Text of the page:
(TRIGGER WARNING! This article will hurt your feelings.)
By Yuval Weiss
Last Updated 12/6/2016 at 3:30 PM
Ben Gurion Airport, Israel: With the crushing news that in a nation of 300 Million people there is a chance that other people have different ideas than you, America’s progressive Jewish voices have been crying out. The Daily Freier sent its intrepid reporters to the finest Fair-Trade Food Co-Ops in Brooklyn to find out what the deal is.
“This isn’t fair! I just can’t believe how racist Florida, Iowa, Pennsylvania, Michigan, Wisconsin and Ohio are! ” complained Aviva C. as she sifted through gluten-free pretzels. When the Daily Freier noted that each of these states voted for Barack Obama just 4 years ago, she countered “Well maybe it’s like adult-onset racism?”
“That’s it. I’m moving to Israel.” complained Danielle B. “I refuse to live in a country that would let a bombastic womanizing demagogue hold public office.”
Others were more circumspect. “Like part of me wanted to stay and like Resist and stuff but I’m kinda scared.” explained Jesse T. as he set up chairs for tonight’s “#NotMyPresident” poetry slam benefit. “There’s just so much scary stuff. It’s almost as if we need an Amendment to the Constitution that would guarantee each citizen the right to self-defense or something.”
So with things heating up at home, and moving to Canada inexplicably not as easy as cancelling a gym membership, some in today’s Progressive Jewish Community are deciding to move to a country that they aren’t totally keen on but which is legally obligated to take in their tuchuses. So Nefesh B’Nefesh has been a bit busy, and triumphantly announced the arrival of the first plane in what is quickly being dubbed “The Trustafarian Aliyah”. Our intrepid reported Yuval managed to hitch a ride home on the flight, and boy does he have some stories to tell.
The flight almost did not take off after several Olim set off the metal detectors at JFK Airport because of all the safety pins they were wearing to show “that they were allies”. But the flight took off, and once they celiac/vegan/gluten issues with the meals got sorted out, the flight actually went quite smoothly.
But once everyone arrived at Ben Gurion, things really got good. As the newest Israelis worked their way through their in-processing, the lady from the Jewish Agency who prints ‘Teudat Zeut’ National ID Cards reported that her computer had crashed from trying to process all of the hyphenated names and “Native American Spirit Animals” that the Olim insisted be added to their Cards. Additionally, the demand that the ID Cards list preferred pronouns and peanut allergies bogged down the process for several hours. Meanwhile, as the American Olim were being in-processed, a flight of Olim from the Ukraine arrived. Ben K., an actor and artisan beekeeper took the time to explain to a Ukrainian named Sasha that he was also fleeing violence and oppression. Sasha stared at him for a minute without speaking and then wandered off.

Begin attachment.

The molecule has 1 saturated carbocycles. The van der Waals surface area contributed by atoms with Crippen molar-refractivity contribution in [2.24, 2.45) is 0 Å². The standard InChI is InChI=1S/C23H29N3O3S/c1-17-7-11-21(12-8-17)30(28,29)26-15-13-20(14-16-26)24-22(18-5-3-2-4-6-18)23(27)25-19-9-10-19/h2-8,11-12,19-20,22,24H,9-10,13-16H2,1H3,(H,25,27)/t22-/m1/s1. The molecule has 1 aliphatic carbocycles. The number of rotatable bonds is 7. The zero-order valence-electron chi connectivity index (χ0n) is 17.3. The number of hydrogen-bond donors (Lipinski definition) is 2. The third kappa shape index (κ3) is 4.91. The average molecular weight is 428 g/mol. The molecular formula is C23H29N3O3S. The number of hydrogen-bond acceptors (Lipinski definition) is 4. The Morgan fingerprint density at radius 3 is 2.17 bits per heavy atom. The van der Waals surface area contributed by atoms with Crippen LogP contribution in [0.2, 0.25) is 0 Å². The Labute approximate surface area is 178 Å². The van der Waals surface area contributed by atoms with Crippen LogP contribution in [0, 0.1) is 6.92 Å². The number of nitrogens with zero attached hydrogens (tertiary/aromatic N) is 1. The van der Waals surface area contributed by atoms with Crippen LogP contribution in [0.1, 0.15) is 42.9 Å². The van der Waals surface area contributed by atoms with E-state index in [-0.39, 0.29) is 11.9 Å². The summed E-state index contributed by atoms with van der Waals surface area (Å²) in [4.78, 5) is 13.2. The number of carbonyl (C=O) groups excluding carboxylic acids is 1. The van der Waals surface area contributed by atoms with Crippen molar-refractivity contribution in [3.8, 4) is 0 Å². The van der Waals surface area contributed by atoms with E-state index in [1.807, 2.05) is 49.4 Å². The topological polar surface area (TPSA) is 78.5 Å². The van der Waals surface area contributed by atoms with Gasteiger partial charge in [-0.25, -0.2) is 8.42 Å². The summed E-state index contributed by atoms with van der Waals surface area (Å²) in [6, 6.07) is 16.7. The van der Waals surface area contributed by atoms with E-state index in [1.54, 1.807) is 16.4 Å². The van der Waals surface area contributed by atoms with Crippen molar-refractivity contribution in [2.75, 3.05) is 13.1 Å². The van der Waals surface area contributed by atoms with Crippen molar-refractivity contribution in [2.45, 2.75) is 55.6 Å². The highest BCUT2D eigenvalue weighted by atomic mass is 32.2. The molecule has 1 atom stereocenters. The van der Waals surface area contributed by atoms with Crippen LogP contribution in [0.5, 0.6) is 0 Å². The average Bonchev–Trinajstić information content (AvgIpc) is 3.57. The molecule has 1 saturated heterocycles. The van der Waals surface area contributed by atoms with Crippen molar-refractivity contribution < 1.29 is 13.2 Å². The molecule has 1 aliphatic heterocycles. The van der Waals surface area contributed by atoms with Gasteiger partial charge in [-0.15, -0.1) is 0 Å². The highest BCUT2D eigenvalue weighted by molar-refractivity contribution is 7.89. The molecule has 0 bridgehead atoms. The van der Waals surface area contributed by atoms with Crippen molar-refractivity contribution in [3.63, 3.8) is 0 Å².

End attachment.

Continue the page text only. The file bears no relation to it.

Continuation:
The Daily Freier decided to let our newest Israelis get situated, then checked back with the group a few days later. The Madrichim (Counselors) assigned to the team admitted that it was slow-going, but that they had made some progress in explaining that the public bomb shelters and fortified rooms in each building could actually be referred to as “Safe Spaces”. Then we reunited with Jesse from the Food Co-Op, who vented some of his feelings. “So things are alright I guess. But like what’s with all the military stuff? I mean, all these guns everywhere left me feeling… triggered.”
Ulpan Hebrew language classes started yesterday as well. And Danielle from the Food Co-Op is totally not having it. “So what’s with the masculine and feminine nouns? I mean, would you like some hummus with your misogyny? Can’t we changed the Hebrew language?” (EDITOR’S NOTE: We wrote this as a joke…. then we read the Washington Post yesterday.) “And Don’t get me started on the Hebrew word for husband. This is NOT. OK.” When asked if she had a message for her new country, Danielle replied “I just want people here to know that I’m offended by everything.”
On the bright side, things are looking up for Haaretz.